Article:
An emerging defense agreement would let the U.S. expand its military presence in Australia as the Obama administration and its allies maneuver to counter an increasingly assertive China.
It would include positioning U.S. equipment in Australia, increasing access to bases and conducting more joint exercises and training.
The arrangement, somewhat controversial in Australia, is expected to be a centerpiece of President Barack Obama’s visit to the country in November.
Australian Defense Minister Stephen Smith said the broader cooperation will mean “more ships in, ships out; more planes in, planes out; more troops in, troops out.”
The U.S. and Australia expect to finalize the plan later this year, according to a senior defense official who spoke on condition of anonymity because the arrangement was not complete.
Defense Secretary Leon Panetta and Secretary of State Hillary Rodham Clinton met Thursday with Australian defense chief Stephen Smith and Foreign Minister Kevin Rudd for talks on the basing arrangement, military cooperation in the Pacific region and other issues.
Afterward, Smith said the goal of the deeper defense arrangement is to “make very clear to those who would threaten us that we are going to stick together.” He did not mention China specifically, although it poses the most potent military force that could oppose the U.S. and Australia in the Pacific.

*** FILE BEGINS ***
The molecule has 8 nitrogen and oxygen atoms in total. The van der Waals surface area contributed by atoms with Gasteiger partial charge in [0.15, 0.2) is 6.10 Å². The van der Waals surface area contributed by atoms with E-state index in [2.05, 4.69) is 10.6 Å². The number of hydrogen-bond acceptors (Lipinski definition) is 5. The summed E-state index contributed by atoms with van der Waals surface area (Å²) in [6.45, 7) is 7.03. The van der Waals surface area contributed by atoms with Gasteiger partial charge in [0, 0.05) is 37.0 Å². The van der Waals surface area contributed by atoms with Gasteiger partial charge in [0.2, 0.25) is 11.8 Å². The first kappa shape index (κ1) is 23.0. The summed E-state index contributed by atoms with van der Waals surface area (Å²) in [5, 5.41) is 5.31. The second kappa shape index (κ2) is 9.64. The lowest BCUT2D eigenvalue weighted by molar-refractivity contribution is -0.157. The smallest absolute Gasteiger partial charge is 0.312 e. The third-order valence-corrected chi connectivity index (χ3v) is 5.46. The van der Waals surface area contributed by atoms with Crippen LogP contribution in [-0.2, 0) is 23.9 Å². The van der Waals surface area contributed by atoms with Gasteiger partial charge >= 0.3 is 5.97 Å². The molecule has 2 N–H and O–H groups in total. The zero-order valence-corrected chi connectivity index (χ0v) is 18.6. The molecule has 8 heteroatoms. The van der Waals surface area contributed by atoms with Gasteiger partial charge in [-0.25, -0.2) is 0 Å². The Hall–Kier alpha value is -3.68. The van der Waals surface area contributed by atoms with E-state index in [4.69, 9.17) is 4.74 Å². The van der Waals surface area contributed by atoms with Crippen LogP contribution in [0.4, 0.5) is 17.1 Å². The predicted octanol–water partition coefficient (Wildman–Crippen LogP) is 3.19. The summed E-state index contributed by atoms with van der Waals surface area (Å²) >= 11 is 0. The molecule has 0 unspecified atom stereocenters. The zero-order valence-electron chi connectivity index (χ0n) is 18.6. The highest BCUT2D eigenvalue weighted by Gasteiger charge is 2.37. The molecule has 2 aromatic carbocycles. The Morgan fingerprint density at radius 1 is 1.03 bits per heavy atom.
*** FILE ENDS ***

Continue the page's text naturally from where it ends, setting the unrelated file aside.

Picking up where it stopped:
U.S. officials deny that closer U.S. cooperation with Australian and Southeast Asian nations is meant as a challenge to China, which claims dominion over vast areas of the Pacific that the U.S. considers international waters. China also has alarmed smaller Asian neighbors by reigniting old territorial disputes.
The U.S. claims a national security interest in protecting crucial international shipping lanes; China calls it meddling. Beijing rebuffed a proposal that Clinton made last week to host talks between China and Japan over one such dispute.
Afghanistan was also a major topic, given that Australia is the largest contributor of troops to the war effort outside NATO countries, as was the unrest in the Middle East.
U.S. officials said they are not looking to establish any American bases in Australia, but want increased military access and cooperation that will allow the U.S. to broaden its posture in the region.
The shared base idea is part of U.S. efforts to diversify its Asian military stance, which long has focused on northern Asia. Australian bases would place U.S. forces or assets such as ships and planes much closer to potential natural disasters or conflicts in the Southern Hemisphere.
Separately, U.S. and Australian officials have decided to include cooperation on cybersecurity as part of their defense treaty. It’s the first time that the Obama administration has carved out that kind of partnership with a country outside NATO.
The agreement is partly in response to the cyberthreat emanating from the Pacific region, especially China and North Korea.
The U.S. and Australia have conducted more than a dozen joint exercises in 2010 and 2011, including the massive Talisman Sabre drill that involves 15,000 U.S. troops, U.S. officials said.
U.S. foreign military sales with Australia were more than $3.7 billion this year, as of early July. They include the purchase of C-17 cargo aircraft, Joint Strike Fighters, as well as other combat and maritime aircraft.